GDPR: Who, What And How Can You Comply

GDPR: Who, What And How Can You Comply

The European Union is changing the way you access, process and delete personal data with businesses and EU residents inside and outside of the EU. The General Data Protection Regulation, or the GDPR, will take effect on May 25, 2018, and businesses that don’t comply with the GDPR could face heavy fines.

Reseller Club shares What You Need to Know in this blog post.

Here’s a summary of everything you need to know about the GDPR.

What is GDPR?
What is personal data?
What rights does the GDPR provide to individuals?
Some responsibilities of the GDPR you should understand
How does the GDPR affect your business?
What do you need to do differently to comply with GDPR?
What kind of Consent is required under the GDPR?

What is GDPR?
GDPR is short for the General Data Protection Regulation that goes into effect on May 25, 2018. It was passed by the European lawmakers to create a harmonized data privacy law across all the EU member states. Its purpose is to:

Support privacy as a fundamental human right;
Require companies that handle personal data to be accountable for managing that data appropriately, and give individuals rights over how their personal data is processed or otherwise used.

What is Personal Data?
In a nutshell, GDPR defines personal data as “any information relating to an identified or identifiable natural person.”

Okay, so what does that mean?

In addition to the kinds of information you might think about – name, address, email address, financial information, contact information, identification numbers, etc., personal data can in some cases be information related to your digital life, like an IP address, geolocation, browsing history, cookies, or other digital identifiers.

It also could mean information about a person, including their physical, mental, social, economic or cultural identities.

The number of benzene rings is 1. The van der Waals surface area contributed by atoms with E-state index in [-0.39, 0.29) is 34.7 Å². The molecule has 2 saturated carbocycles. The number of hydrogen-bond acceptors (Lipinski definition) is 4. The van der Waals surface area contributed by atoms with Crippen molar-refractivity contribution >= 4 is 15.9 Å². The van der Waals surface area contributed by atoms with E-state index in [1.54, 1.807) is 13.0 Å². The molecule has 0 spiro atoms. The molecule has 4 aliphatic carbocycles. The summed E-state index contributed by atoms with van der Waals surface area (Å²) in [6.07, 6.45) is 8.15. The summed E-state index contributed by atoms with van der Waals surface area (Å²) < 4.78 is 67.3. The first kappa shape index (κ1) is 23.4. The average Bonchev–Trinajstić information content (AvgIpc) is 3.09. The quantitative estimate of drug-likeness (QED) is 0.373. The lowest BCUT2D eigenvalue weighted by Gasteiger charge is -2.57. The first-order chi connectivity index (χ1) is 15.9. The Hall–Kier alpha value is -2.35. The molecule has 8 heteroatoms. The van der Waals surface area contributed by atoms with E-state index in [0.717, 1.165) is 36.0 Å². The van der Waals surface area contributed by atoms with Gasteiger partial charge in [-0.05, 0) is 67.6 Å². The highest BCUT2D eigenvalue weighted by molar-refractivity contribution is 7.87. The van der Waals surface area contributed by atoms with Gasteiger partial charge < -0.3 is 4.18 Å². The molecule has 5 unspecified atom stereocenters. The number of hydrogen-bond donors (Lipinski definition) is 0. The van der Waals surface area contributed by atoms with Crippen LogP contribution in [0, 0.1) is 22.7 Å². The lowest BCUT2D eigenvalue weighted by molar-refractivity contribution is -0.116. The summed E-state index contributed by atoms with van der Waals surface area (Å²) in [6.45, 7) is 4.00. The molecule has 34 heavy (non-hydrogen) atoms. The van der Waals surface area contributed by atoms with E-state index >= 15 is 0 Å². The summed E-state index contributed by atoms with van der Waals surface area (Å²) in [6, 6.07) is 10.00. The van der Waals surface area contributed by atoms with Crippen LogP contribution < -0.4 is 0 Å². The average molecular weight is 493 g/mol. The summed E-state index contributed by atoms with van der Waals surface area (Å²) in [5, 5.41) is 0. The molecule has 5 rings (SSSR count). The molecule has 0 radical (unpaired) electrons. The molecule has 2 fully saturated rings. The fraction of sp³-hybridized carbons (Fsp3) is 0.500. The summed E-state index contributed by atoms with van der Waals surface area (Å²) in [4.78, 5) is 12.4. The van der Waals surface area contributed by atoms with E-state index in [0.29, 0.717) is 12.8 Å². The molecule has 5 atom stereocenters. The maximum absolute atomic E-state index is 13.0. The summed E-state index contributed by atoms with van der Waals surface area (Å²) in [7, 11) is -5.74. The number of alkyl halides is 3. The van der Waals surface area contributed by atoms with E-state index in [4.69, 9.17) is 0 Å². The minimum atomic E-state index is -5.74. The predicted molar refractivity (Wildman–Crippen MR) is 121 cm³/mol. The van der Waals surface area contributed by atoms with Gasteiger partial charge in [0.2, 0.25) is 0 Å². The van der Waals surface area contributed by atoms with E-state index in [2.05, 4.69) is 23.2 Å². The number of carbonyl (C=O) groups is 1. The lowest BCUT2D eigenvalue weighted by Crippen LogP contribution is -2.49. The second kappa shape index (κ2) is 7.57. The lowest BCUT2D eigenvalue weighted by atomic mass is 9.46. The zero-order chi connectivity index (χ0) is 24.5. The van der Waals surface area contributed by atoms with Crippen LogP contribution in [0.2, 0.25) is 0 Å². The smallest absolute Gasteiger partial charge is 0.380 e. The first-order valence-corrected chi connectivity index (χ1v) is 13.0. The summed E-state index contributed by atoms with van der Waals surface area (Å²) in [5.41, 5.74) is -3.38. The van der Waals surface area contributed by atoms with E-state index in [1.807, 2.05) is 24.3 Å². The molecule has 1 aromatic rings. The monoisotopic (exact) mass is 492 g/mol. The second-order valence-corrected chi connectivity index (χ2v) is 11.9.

In short, if information can be traced back to or related in some way to an identifiable person, it is highly likely to be personal data.

What rights does the GDPR provide to individuals?
There are several rights an individual may exercise under the GDPR, including:

Right of access: Individuals can ask for a copy of the personal data retained about them and an explanation of how it is being used

Right to rectification: Individuals have the right to correct, revise or remove any of the personal data retained about them at any time

Right to be forgotten: Individuals can ask to delete their personal data

Right to restrict processing: If an individual believes, for example, that their personal data is inaccurate or collected unlawfully, the individual may request limited use of their personal data

Right of portability: Individuals have the right to receive their personal data in a structured, commonly used and machine-readable format

Right to object: Where an individual decides that they no longer wish to allow their personal data to be included in analytics or to receive direct marketing emails or other personalized (targeted) marketing content at any time, the individual may opt out of the use of their data for these purposes
Please note that these rights are not absolute, and limitations/exceptions may apply in some cases.

Some responsibilities of the GDPR you should understand
Generally speaking, there are two types of parties that have a responsibility regarding the handling of data: the “controller” and the “processor.” It is important to determine whether you are acting as a controller or a processor and understand your responsibilities accordingly.

A “data controller” determines the purposes, conditions and means of the use of personal data.